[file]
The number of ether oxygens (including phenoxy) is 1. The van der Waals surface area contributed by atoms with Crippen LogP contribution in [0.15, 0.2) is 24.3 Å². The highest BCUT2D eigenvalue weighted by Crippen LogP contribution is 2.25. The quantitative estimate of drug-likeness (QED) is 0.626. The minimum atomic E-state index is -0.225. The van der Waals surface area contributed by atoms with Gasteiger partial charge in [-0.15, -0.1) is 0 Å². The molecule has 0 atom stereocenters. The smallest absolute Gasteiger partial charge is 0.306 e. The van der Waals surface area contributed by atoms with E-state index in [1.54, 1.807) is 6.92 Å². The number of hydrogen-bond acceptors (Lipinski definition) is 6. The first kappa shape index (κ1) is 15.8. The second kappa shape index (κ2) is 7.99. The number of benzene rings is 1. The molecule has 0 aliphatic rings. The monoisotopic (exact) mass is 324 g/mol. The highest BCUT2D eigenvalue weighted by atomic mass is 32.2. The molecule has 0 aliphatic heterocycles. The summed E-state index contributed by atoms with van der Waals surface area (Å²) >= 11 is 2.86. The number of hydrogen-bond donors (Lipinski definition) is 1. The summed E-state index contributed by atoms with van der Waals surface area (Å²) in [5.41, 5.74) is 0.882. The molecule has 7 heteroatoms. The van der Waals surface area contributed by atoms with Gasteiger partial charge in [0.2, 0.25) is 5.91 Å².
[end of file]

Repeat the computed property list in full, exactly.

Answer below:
The number of ether oxygens (including phenoxy) is 1. The van der Waals surface area contributed by atoms with Crippen LogP contribution in [0.15, 0.2) is 24.3 Å². The highest BCUT2D eigenvalue weighted by Crippen LogP contribution is 2.25. The quantitative estimate of drug-likeness (QED) is 0.626. The minimum atomic E-state index is -0.225. The van der Waals surface area contributed by atoms with Gasteiger partial charge in [-0.15, -0.1) is 0 Å². The molecule has 0 atom stereocenters. The smallest absolute Gasteiger partial charge is 0.306 e. The van der Waals surface area contributed by atoms with E-state index in [1.54, 1.807) is 6.92 Å². The number of hydrogen-bond acceptors (Lipinski definition) is 6. The first kappa shape index (κ1) is 15.8. The second kappa shape index (κ2) is 7.99. The number of benzene rings is 1. The molecule has 0 aliphatic rings. The monoisotopic (exact) mass is 324 g/mol. The highest BCUT2D eigenvalue weighted by atomic mass is 32.2. The molecule has 0 aliphatic heterocycles. The summed E-state index contributed by atoms with van der Waals surface area (Å²) >= 11 is 2.86. The number of hydrogen-bond donors (Lipinski definition) is 1. The summed E-state index contributed by atoms with van der Waals surface area (Å²) in [5.41, 5.74) is 0.882. The molecule has 7 heteroatoms. The van der Waals surface area contributed by atoms with Gasteiger partial charge in [0.2, 0.25) is 5.91 Å².